by Jeff Thomas, International Man
For decades, in discussing the ever-increasing hegemony of the world’s principal governments (US, EU, et al.), I’ve been asked repeatedly, “When will the governments understand that this obsession they have to become all-powerful is not in the interests of the people?”
The answer to this question has also remained the same for decades: never.
Although most all thinking people will readily admit that they regard their government (and governments in general) to be both overreaching and corrupt, they somehow attribute political leaders with a desire to serve the people. This is almost never true.
In my own experience in working with (and against) political leaders in multiple jurisdictions, I’ve found them to be remarkably similar to each other in their tendency to be shortsighted, self-aggrandising, and almost totally indifferent to the well-being of their constituents. Indeed, it’s a real rarity to encounter a political leader who does not fit this description.
Therefore, we should take as a given that all political leaders will continue to pursue their own power and wealth, at the expense of their citizenries.
This, then, begs the question: “If they won’t stop themselves in this progression, is there no other outcome than eventual total slavery to the government?”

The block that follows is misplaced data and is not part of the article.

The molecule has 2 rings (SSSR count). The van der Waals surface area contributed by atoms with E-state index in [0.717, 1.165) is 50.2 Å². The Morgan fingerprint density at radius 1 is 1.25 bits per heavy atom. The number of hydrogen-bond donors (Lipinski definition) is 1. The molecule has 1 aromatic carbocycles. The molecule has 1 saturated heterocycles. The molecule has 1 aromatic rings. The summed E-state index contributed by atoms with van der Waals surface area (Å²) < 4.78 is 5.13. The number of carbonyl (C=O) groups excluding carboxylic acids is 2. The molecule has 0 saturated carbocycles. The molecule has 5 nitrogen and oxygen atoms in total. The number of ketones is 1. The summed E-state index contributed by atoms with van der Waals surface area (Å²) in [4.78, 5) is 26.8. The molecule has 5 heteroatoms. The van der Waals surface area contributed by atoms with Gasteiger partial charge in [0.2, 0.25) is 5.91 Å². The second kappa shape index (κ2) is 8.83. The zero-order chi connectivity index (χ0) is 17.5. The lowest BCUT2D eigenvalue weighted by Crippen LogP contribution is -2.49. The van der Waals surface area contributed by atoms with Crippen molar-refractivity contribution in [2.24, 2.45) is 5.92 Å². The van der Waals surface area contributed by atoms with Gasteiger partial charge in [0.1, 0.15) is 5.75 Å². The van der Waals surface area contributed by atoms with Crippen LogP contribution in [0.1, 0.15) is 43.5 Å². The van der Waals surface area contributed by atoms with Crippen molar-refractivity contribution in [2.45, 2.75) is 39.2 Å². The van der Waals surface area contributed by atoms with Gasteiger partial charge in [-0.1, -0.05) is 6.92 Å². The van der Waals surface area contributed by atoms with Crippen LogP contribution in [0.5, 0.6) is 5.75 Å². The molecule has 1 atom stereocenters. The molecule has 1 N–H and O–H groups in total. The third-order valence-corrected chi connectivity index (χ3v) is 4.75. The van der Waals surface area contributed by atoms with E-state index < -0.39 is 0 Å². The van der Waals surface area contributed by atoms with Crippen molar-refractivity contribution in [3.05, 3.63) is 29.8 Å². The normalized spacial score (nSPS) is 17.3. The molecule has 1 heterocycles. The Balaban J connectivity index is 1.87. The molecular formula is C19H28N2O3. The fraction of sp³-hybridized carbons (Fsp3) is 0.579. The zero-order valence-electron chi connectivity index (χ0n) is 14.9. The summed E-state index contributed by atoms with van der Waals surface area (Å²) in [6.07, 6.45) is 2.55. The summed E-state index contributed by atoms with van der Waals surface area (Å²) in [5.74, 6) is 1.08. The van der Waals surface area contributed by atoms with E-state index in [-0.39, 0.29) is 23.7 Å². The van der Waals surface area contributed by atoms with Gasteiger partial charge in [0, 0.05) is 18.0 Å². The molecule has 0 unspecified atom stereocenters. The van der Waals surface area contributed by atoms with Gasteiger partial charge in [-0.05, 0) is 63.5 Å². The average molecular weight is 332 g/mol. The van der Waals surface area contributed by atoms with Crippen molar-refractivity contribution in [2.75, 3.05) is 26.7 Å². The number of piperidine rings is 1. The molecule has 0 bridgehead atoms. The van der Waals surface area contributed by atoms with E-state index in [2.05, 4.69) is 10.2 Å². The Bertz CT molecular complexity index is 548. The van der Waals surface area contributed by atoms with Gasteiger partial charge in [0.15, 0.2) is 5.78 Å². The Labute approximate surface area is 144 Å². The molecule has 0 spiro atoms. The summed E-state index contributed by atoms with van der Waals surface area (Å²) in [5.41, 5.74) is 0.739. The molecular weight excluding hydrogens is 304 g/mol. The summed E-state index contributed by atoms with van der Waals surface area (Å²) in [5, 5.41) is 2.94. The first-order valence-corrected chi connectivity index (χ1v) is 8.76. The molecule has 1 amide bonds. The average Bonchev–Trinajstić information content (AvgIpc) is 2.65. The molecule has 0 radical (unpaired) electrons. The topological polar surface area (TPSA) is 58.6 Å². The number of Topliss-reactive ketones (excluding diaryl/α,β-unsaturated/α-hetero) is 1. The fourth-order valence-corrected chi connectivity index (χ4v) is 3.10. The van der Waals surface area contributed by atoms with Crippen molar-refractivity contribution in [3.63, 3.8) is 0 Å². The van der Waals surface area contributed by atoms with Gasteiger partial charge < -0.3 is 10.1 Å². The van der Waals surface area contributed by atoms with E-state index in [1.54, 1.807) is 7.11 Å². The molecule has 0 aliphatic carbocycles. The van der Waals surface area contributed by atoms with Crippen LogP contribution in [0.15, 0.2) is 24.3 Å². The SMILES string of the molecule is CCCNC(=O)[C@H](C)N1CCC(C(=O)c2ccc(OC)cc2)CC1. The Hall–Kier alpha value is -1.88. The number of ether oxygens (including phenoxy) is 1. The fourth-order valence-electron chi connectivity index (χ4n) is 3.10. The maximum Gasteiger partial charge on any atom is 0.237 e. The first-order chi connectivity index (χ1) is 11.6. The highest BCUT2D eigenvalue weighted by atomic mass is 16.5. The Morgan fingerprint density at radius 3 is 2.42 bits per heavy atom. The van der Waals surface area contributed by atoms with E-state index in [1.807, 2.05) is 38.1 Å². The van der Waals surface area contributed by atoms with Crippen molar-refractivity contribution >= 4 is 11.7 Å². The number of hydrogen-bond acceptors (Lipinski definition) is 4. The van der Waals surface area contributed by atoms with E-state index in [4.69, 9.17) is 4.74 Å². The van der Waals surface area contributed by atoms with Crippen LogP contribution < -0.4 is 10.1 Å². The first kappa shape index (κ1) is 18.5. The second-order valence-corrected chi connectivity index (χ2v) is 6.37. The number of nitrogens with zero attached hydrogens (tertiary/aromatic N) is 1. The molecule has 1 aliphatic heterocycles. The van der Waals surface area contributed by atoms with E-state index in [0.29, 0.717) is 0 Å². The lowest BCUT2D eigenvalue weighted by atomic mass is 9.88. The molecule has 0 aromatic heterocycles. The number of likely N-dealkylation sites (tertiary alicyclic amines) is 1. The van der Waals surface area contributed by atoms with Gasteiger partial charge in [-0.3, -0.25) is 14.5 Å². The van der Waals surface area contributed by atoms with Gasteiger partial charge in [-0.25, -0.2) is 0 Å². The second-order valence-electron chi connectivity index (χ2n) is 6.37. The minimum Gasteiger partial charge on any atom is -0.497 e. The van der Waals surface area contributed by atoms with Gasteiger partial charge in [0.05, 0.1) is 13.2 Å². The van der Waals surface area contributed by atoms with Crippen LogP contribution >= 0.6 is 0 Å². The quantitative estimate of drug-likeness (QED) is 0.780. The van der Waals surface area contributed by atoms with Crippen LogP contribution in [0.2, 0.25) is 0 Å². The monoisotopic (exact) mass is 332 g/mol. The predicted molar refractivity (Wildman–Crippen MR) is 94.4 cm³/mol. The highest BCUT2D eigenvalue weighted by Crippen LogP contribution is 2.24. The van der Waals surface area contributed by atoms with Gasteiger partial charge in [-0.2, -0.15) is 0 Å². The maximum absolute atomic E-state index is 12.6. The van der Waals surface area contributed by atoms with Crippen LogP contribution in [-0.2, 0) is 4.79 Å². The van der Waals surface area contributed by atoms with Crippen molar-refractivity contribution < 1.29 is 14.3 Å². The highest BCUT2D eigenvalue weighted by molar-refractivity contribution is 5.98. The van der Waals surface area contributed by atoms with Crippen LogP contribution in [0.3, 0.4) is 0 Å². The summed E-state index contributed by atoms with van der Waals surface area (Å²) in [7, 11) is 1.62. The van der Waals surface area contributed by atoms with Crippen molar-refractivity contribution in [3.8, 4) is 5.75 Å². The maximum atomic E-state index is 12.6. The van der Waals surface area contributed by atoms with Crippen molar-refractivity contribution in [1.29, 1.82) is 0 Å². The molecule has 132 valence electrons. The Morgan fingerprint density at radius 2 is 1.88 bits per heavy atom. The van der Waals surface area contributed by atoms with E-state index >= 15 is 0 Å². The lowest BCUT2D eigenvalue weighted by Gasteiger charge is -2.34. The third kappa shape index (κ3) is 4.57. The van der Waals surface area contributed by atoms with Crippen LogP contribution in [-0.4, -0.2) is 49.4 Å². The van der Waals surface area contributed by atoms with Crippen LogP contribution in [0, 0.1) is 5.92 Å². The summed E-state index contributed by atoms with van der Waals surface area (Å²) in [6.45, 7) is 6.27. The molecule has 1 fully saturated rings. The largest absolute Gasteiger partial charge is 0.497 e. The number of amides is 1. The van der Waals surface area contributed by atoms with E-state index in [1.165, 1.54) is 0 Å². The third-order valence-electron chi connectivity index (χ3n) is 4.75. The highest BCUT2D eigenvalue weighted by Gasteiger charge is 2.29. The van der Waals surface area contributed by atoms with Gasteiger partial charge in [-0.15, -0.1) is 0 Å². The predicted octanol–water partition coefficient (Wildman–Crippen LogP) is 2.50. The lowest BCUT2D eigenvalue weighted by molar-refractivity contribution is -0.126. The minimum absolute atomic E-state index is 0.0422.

Well, here, history informs us that this is not the case. All governments will tax the people as much as they can, regulate them as much as they can, socially dominate them as much as they can, and remove as many rights as they can. However, they rarely totally succeed and, even when they do, the clock is ticking against them.
In 1999, I began to warn that the US military would steadily increase its warfare against other nations and would only cease their military expansion if and when economic collapse made it impossible to continue the expansion.
In 2008, I began to warn that the US, EU, and other jurisdictions would eventually attempt to eliminate the use of paper currency, or “cash,” and force all people to rely almost totally on electronic transfers of money. (I had pictured plastic credit cards being used—I hadn’t imagined at that time that smartphones would make such transactions even easier.)
In addition to the above abuses, I projected that these jurisdictions would become more collectivist, would increase legislation to dominate their citizens socially, and would eventually come to resemble police states.
But, at the same time, I projected that, although I believed that all these developments would increase steadily, both in magnitude and frequency, they would reach a peak point, then begin to unravel—and would do so more quickly than they had been implemented.
This would happen for two reasons, and neither of these reasons come from some crystal ball. They come from history.
As has always occurred, for millennia, such rapidly expanding excesses cannot be created by governments without creating debt. The more rapid the level of change, the greater the debt necessary.
Today, we’re witnessing the greatest level of debt the world has ever seen. As always in history, this is a ticking time bomb.
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